Education - Graduating High School College & Career Ready

Charles Stewart Mott Foundation

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Grant amount: US $2,000 - US $3,500,000

Deadline: Rolling

Applicant type: Nonprofit

Funding uses: Education / Outreach, General Operating Expense

Location of project: United States

Location of residency: United States

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About this funder:



Note: While we’re open to new ideas and projects, funding for unsolicited requests is very limited.

Education - Graduating High School College & Career Ready

We strive to increase high school graduation and college and career readiness outcomes for youth, particularly those in low-income communities.

Every high school student should graduate prepared for work, military service or further education.

How it Works

Mott aims to create a culture in which students have both the aspiration and ability to pursue college or career training after high school graduation. We support promising college and career readiness strategies that help students complete high school prepared to succeed in college, careers and life.

To succeed in life, young people need to acquire a well-rounded education that builds both academic knowledge as well as nonacademic skills. High-quality college and career readiness programming can help young people develop these competencies. In addition to college and career awareness, quality programming can help students develop skills and behaviors associated with success in both educational and employment settings.

Building on our longtime support for community schools and afterschool programs, the Mott Foundation is identifying and filling key gaps for students most in need. Many of the strategies and model approaches that have emerged from our grantmaking not only provide important educational opportunities and supports that assist youth, but also strengthen schools and communities.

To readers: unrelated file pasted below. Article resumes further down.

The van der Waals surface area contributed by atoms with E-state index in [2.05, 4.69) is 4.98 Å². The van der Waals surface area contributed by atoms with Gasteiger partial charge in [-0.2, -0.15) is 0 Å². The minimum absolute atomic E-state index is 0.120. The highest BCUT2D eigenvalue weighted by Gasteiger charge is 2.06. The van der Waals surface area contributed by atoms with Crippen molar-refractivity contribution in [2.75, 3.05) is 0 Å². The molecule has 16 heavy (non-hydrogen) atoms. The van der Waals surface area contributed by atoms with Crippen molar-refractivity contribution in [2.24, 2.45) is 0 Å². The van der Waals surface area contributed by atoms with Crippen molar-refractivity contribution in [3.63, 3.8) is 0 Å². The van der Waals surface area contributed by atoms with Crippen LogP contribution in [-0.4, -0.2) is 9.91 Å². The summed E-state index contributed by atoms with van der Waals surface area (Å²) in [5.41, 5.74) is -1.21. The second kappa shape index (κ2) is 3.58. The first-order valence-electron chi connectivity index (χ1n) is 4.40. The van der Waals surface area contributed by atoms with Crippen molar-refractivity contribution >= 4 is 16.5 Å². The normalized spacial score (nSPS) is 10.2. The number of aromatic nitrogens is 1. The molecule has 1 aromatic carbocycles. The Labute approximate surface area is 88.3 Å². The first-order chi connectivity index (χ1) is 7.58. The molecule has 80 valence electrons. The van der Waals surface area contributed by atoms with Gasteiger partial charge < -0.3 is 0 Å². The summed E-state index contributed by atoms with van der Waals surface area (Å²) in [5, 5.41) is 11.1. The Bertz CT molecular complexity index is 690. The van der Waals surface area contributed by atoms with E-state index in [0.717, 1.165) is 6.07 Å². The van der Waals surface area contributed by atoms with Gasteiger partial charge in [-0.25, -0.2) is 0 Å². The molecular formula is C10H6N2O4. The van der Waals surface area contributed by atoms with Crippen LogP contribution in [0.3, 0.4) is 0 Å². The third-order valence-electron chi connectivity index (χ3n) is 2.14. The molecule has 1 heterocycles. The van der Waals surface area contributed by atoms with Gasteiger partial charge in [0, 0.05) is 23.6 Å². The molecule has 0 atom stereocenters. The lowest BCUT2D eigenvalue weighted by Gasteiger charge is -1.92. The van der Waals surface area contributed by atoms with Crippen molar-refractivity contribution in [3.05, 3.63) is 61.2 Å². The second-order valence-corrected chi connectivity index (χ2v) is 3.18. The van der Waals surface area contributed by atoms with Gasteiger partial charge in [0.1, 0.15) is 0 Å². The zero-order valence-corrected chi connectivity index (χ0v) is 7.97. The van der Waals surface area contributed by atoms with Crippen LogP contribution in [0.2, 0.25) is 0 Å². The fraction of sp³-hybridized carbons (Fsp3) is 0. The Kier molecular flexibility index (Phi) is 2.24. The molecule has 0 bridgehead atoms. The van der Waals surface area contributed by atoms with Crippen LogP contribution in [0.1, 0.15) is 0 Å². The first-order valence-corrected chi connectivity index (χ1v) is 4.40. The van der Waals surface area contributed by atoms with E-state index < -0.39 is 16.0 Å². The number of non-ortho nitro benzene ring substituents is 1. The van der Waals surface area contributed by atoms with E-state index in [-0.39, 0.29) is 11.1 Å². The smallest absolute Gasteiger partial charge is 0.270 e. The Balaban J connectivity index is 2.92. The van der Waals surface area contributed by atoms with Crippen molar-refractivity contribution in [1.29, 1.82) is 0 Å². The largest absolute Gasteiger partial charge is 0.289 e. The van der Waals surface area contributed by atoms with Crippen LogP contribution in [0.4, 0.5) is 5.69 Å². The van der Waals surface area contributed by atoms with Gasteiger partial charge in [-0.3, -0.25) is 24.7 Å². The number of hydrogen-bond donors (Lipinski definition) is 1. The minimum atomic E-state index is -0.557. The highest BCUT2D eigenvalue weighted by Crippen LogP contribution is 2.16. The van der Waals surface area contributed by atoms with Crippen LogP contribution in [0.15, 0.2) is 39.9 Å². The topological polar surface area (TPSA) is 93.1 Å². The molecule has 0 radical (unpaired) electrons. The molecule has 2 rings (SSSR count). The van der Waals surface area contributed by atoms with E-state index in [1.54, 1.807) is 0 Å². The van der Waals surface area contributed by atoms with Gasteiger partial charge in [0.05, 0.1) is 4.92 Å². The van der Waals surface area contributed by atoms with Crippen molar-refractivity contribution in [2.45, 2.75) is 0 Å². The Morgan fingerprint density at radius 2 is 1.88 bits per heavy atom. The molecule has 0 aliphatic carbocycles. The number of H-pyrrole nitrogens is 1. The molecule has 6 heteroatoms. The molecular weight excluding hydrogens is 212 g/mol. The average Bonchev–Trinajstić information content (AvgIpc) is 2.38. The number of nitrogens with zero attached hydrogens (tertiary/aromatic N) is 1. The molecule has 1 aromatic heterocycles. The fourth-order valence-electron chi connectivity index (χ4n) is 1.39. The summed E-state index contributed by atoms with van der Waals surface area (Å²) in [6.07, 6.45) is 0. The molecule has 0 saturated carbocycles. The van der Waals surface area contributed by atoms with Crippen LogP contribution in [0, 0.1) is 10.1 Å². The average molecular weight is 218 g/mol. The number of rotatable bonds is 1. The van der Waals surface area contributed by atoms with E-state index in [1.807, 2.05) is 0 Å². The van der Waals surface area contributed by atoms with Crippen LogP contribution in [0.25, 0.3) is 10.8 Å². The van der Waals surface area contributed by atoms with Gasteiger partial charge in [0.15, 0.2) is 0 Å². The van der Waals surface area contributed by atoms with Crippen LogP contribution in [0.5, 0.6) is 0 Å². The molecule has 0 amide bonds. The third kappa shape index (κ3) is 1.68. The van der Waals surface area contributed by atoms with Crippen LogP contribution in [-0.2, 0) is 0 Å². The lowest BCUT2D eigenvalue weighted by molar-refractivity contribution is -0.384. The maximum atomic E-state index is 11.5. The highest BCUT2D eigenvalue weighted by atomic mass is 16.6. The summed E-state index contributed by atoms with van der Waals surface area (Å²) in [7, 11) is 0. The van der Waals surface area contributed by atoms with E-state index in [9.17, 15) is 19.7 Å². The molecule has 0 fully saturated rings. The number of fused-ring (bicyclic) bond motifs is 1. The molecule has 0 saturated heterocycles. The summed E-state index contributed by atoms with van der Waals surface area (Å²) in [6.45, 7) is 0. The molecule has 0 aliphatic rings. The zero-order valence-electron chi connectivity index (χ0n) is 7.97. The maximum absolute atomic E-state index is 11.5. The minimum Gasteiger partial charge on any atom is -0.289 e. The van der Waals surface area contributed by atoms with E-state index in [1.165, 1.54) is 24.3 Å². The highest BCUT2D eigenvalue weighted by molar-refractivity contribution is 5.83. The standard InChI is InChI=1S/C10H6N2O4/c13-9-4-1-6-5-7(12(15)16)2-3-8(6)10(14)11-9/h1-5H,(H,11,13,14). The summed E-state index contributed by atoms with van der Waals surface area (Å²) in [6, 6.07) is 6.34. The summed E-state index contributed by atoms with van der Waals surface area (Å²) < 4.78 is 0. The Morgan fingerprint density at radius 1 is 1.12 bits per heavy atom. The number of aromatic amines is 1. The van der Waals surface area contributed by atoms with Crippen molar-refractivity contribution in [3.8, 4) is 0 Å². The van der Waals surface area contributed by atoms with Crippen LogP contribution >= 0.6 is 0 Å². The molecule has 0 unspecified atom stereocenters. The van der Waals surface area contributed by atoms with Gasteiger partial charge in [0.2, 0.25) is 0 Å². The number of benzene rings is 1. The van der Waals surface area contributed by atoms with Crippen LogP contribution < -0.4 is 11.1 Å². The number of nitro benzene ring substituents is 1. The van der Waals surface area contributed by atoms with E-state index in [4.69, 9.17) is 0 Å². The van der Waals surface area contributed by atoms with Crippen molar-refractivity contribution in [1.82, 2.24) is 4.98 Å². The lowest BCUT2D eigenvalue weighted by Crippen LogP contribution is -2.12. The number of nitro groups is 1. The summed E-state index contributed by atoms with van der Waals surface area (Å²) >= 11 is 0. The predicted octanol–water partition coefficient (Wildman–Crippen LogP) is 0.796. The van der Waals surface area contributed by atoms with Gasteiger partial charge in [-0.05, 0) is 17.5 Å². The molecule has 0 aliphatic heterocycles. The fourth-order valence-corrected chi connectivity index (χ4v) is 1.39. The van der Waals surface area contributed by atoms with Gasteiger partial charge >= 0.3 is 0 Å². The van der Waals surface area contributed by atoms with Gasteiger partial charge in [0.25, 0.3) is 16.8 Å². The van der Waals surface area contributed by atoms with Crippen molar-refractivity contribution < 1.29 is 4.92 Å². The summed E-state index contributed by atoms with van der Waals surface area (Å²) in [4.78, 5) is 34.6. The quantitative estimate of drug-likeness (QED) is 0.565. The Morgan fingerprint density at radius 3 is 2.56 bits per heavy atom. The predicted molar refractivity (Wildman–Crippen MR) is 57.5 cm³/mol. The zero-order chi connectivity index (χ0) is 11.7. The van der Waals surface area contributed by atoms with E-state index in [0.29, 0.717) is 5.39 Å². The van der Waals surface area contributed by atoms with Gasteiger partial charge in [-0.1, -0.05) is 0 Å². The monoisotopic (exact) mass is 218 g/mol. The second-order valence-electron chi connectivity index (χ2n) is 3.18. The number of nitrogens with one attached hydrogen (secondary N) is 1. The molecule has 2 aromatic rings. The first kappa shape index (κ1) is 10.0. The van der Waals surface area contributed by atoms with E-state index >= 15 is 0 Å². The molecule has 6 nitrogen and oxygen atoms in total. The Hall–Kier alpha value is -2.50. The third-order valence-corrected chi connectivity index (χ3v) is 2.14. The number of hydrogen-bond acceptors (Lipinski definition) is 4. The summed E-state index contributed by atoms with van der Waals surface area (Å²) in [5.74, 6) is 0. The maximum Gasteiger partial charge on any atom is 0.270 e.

To this end, our grantmaking focuses on two outcomes: expanding high-quality college and career readiness programming in afterschool settings, and broadening adoption and investment in innovative strategies, particularly children’s savings accounts. Through these efforts, the Foundation seeks to ensure that more youth have opportunities to develop the knowledge, skills and behaviors to be successful in the 21st century.

Currently, our grantmaking is carried out within two objectives:

Expanding Quality Programs

Our funding supports efforts to expand quality college and career readiness programming within the afterschool infrastructure.

We make grants to:

  • national nonprofit groups that provide technical assistance and/or regrant funds to state and local groups to support best practices and professional development opportunities that build the capacity of afterschool programs to implement effective college and career readiness strategies.

Advancing Innovations

Our funding seeks to advance effective models that help youth develop the behaviors, mindsets and learning strategies needed to succeed in school and life.

We make grants to:

  • nonprofit organizations operating model programs that serve as examples for emerging initiatives;
  • national and state-level organizations working to incorporate and embed innovative strategies and practices into relevant networks and systems that serve young people; and
  • organizations working at the state and local level to advance public policies that enable scaling and sustainability of innovative strategies and practices.

You can learn more about this opportunity by visiting the funder's website.


  • No grants or loans to individuals.
  • No grants (except in the Flint area) for capital development, research, project replication or endowment unless these activities grow out of work already being funded by Mott.
  • No grants for religious activities or programs serving specific religious groups or denominations. However, faith-based organizations may submit inquiries if the project falls within our guidelines and serves a broad segment of the population.
  • No grants (except in the Flint area) for local projects unless they are part of a Mott-planned national demonstration or network of grants.
  • No grants for projects that duplicate, or significantly overlap, the work of federal, state or local governmental agencies.
  • Film and video projects, books, scholarships and fellowships rarely are funded.